LAUT yodeln

Various performers: fern-nah-weit

Trikont US-0481

01. Erika Stucky: Yodelmom;  02. Natur Pur: Dr Sunnahalbler;  03. Christian Zehnder: Das Mjandrio;  04. Weisenblaser Der Munchner Philharmoniker & Windbone: Magdalena Weis Teil 1/ Secret Room / Haboub / Magdalena Weis Teil 2;  05. Yellow Bird: Your Cheatin' Heart;  06. Black Patti: Blue Yodel No 1(T for Texaa);  07. Baka Beyond: Firefly Yelli;  08. Monika Drasch, Maria Reiter & Friends: Jodelhalleluja;  09. Yellow Bird: Tennessee Waltz;  10. Christian Zehnder: Triohatala;  11. Natur Pur: Chuareihali;  12. Erika Stucky: Can't Compete / Em Hans sine;  13. Baka Beyond: Marriage of West with East;  14. Monika Drasch, Maria Reiter & Friends: Ari Suite;  15. Natur Pur: ds 30gi.
This CD contains performances from two concerts that were part of a festival with the same name as the disc, which took place in Munich in June 2016.  As the notes inform us, 'the festival's remit was to present not simply Alpine yodelling, but the whole variety and diversity of this vocal style,' and the musicians presented 'a gamut of styles from traditional to pop, world music and the avantgarde.'

There seem to be two issues for readers of this website: are they, like me, comfortable listening to music in all those genres?  And if the answer is yes, are the performances on the CD worth their attention?  Whether the disc presents 'the whole variety and diversity' of yodelling is another matter, and one that I'm not equipped to judge, but that's not relevant to its success or failure in isolation - although it's surprising that New Grove has no separate entry for 'Yodel', and thus no discussion of the technique's geographic and cultural range, nor of its functional diversity.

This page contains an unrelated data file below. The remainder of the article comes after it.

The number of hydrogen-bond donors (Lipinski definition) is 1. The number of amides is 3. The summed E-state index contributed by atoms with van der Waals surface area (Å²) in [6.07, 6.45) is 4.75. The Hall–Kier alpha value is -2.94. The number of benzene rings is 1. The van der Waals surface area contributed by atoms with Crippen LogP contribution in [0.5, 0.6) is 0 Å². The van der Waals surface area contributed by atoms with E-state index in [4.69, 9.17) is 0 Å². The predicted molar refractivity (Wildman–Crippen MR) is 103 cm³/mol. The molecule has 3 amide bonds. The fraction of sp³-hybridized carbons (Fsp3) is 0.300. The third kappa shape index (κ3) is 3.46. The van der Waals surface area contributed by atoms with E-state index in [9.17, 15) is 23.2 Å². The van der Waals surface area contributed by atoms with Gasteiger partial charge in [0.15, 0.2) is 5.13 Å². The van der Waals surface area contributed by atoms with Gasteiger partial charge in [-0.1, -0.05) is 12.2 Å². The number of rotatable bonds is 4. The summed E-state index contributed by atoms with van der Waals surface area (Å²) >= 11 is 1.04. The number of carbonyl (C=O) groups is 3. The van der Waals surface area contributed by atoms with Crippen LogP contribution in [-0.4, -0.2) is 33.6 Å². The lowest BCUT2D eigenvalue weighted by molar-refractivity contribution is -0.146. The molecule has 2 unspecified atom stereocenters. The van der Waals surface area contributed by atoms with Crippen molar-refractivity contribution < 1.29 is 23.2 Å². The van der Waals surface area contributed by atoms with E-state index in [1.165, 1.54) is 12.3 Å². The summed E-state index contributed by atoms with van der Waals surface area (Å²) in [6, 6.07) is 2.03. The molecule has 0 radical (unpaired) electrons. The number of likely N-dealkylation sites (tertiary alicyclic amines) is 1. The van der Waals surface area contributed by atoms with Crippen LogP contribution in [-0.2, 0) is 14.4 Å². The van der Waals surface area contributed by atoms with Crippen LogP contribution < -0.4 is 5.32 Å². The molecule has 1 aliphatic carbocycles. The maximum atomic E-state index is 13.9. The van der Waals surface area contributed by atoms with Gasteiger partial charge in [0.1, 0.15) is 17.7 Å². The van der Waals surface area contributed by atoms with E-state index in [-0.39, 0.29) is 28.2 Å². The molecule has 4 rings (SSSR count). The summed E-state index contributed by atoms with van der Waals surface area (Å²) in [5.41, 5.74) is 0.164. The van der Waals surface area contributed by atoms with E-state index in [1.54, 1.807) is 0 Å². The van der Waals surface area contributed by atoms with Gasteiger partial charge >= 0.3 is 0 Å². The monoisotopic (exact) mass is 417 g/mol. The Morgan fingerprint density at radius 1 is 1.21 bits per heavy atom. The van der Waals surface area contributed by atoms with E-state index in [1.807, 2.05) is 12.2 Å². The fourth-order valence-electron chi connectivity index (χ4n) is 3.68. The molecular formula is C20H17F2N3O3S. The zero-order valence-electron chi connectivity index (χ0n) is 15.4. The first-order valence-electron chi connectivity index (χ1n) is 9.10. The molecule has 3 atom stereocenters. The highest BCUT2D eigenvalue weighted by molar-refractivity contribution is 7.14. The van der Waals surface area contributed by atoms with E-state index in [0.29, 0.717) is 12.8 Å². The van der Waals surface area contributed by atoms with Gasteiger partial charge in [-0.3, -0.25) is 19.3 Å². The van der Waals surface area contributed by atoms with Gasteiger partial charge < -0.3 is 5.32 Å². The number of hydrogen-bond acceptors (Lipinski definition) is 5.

In the sense that I think the notes want us to understand the term (that the performers are all members of the culture from which the music springs), the only traditional music here is performed by Natur Pur, four men who are 'from the Muotatal, an isolated valley in the canton of Schwyz [and] one of the last groups performing their homeland's archaic yodels.'  These are pleasing performances, and they are indeed 'a far cry from the polished singing of the yodel choirs found across Switzerland.'  My wife and I encountered one of those at a folk festival in Latvia (as you do), but only for long enough to gauge and flee from their saccharin gentility; no fear of that here, especially when Natur Pur call the cattle home on Chuäreihäli.  Doubtless I am not the only one puzzled by the title of their third track.  For what it's worth, my best guess is that it puns on drissig, Schwytzerdütsch for thirty, and Drisgi, a settlement in Zurich canton.

The British-based group Baka Beyond includes a Congolese and a Sierra Leonean member, and thereby accounts for three of the seven countries from which performers at the festival came.  They 'combine the music of the Baka people of the Cameroon with celtic [sic] sounds and world music grooves,' as I expect many readers of this review will already know.  The band's interaction with the Baka people and their music has been of long duration, and at a far from superficial level, and the two performances here successfully achieve the synthesis referred to in the quotation.